Stapler of the Week Archive-Hotchkiss No. 54

Hotchkiss No. 54 patent Dec 4, 1934 chrome finish

This specific stapler's design can be traced to one Fridolin Polzer through patent drawings provided by Old It's also the unadorned version of a plier stapler in the modernism collection of the Minneapolis Institute of Arts. I've been looking for one ever since I saw the MIA's example. It's movement is refined and concealed within its case. The staples are smaller than those of the Swingline "Tot" 50. Truly, it was meant to be ornamented and used by delicate hands.

In researching this stapler, I learned some interesting details about the Hotchkiss Company. Due to a bit of marketing genius by E.H. Hotchkiss, in Japan and Korea the word for stapler is Hotchikisu, according to Curtis Scaglione's Stapler Exchange. Apparently Hotchkiss sent a shipment of fasteners there and as they were the first fasteners the Japanese had ever seen, they naturally referred to them (and all that followed) by the Hotchkiss name.

Also, there's a question if there is any connections between the Hotchkiss stapler and the Hotchkiss machine gun used in WWI. Jim Breen, an Austrailian IT researcher, did a bit of digging here but couldn't find a definite connection, aside from the fact both families came from Connecticut.

Excerpt from the Stapler of the Week, September 16, 2007

Monday, September 10, 2007

Stapler of the Week Archive- Bump & Clipless Paper Fasteners

Bump Paper Fastener Patent Jul 21, 1914 black metal finish

Clipless Paper Fastener Patent August 2, 1910 chrome metal finish

These paper fasteners are the most recent additions to my collection. I first referenced these fasteners in the Stapler of the Week entry for the Chadwick Stapleless Stapler. As stated before, I have been fascinated by the stapleless fastener ever since I stumbled upon their existence. Whether they were created to conserve staples or just to compete with the stapler industry, they did not catch on the way one might think they should. Perhaps the fact that the process was a far less reversible than stapling is behind it not being a common household item. These two hand-held examples were also accompanied by desktop models which resembled staplers of the time.

The process by which the paper is fastened is I think exactly the same. It is more visible on the Clipless model. One can see what appears to be a smaller punch with an eye like a needle and then a larger chisel shaped punch. As you can guess, the larger punch creates the tab and the smaller punch the hole which the tab slips in. When the fastener is fully depressed, the tab is slipped into the eye of the smaller punch. As the fastener is released and the punches withdraw from the paper, the tab is pulled through, fastening the paper together.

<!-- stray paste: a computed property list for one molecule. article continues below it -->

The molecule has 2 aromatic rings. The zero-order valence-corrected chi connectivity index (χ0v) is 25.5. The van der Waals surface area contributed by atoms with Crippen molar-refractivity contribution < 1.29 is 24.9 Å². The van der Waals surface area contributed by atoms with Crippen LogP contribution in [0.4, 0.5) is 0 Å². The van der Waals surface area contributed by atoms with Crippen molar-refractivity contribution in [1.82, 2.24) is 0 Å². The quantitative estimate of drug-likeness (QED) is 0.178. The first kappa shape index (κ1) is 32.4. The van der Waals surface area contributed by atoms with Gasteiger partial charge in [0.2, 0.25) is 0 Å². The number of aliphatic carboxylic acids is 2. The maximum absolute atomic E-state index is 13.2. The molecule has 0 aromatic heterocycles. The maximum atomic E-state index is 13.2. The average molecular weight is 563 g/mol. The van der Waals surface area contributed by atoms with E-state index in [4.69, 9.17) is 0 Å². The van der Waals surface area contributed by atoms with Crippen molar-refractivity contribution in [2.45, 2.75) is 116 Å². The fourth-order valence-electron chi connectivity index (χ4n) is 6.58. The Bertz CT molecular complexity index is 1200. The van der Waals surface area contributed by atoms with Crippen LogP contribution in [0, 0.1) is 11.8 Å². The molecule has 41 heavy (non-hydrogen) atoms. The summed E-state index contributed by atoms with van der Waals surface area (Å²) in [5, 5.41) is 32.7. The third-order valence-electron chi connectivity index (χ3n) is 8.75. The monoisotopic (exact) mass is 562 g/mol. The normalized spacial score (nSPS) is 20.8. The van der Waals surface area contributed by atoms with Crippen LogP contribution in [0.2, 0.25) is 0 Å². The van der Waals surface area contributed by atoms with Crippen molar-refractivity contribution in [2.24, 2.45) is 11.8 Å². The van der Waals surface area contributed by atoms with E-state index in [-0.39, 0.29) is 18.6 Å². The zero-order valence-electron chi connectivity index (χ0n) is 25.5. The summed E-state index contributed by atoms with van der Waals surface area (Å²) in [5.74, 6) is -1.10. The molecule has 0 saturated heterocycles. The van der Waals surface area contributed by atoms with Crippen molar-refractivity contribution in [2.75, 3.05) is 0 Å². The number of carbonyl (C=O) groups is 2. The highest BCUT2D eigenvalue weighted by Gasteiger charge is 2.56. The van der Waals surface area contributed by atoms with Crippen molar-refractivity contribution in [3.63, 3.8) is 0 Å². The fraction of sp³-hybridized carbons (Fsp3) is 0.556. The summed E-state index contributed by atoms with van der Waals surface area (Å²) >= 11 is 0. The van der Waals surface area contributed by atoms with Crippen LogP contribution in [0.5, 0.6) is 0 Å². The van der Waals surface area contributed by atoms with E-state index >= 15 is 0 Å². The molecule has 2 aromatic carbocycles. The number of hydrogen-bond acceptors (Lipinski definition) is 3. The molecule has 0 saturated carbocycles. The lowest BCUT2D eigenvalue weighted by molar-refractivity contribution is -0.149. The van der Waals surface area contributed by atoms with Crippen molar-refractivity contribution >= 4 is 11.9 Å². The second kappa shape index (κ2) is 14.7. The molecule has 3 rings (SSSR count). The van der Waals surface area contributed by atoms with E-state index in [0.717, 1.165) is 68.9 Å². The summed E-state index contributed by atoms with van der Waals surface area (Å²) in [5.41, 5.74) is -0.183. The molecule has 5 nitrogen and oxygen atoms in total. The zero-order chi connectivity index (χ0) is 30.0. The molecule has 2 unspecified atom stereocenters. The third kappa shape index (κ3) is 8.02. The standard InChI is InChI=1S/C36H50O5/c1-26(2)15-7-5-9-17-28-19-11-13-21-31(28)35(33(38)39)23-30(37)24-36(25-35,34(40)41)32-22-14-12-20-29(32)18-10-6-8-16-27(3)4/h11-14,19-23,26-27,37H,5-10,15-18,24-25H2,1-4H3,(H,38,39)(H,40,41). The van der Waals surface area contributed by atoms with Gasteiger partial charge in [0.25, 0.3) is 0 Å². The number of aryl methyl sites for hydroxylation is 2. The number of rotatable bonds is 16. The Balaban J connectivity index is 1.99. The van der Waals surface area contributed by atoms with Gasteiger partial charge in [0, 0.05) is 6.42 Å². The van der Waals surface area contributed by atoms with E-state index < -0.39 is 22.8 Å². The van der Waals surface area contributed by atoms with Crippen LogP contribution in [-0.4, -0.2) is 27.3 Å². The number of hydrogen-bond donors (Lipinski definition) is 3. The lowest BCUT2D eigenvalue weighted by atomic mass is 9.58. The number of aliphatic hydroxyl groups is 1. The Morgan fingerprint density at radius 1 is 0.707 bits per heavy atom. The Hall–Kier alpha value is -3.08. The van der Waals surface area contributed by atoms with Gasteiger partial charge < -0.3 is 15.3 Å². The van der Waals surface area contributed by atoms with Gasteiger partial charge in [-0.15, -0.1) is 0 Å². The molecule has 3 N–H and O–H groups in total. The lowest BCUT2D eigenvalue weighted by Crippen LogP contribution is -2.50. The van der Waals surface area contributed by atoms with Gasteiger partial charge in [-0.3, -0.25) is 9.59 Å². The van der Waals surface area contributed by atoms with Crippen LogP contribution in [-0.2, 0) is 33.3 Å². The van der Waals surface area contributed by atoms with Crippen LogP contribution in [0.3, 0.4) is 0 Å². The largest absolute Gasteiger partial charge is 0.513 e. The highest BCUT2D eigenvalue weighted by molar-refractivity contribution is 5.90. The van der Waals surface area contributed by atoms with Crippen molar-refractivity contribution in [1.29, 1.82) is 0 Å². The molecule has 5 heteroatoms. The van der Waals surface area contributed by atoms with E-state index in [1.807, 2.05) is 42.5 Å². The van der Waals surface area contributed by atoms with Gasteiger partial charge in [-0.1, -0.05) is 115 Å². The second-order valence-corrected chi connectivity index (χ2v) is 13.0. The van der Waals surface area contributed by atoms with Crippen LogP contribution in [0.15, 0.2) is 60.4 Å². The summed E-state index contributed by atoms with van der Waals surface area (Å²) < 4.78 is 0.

Excerpt from the Stapler of the Week, September 10, 2007.

Friday, July 6, 2007

Stapler of the Week Archive- Arrow P66 Plier Stapler

Arrow P66 Plier Stapler Chrome and Red Finish

I had always associated Arrow with tacker/staple guns. In college, when I was starting to stretch my own canvases, I went straight to Menards and bought an Arrow A-T50. At the time, I was of the opinion that everything had to be heavy duty. Since then, I've come to appreciate the old adage that less is more. The P66 fits in the less category. It lives up to its description as a "small convenient mini plier type stapler with a two tone finish that fits in your pocket." That perhaps isn't the best product catch phrase, but I think it could get stuck in your head if you put it to the right tune.

This stapler was a gift to the Stapler of the Week from John Anderson, friend extraordinare.

Excerpt from the Stapler of the Week, July 17, 2007

Stapler of the Week Archive-Swingline Speed Stapler

Swingline Speed Staper No 4 flat black finish

This is another stapler on loan from the Jack Pavlik collection. A similar Swingline model was featured in the Stapler of the Week on March 22, 2007. A similar finish can be found on a 1938 Swingline Speed Stapler No 3 featured by the Early Office Museum. I think you can find out a lot by looking at variations in paint and materials. What can I discern from the comparison of these two staplers? The design of the stapler didn't really change but the finish does. This flat black finish can also be found on typewriters and other office items (some of which I own) of the same era. The green version of the Speed Stapler No 4 seems to be a later version. The plastic has changed from black bakelite to a much glossier more refined plastic with the Swingline name inset into the top. In describing the green stapler, I made references to a WWII period drama we had been watching and I can only imagine the change in color perhaps references this event. Perhaps they had a few cans of green paint left over after the dust settled and thought, "Let's use it up on these staplers."

Excerpt from Stapler of the Week July 7, 2007.

Friday, June 29, 2007

Stapler of the Week Archive- Hotchkiss No 1

Hotchkiss No 1 age-patinated cast metal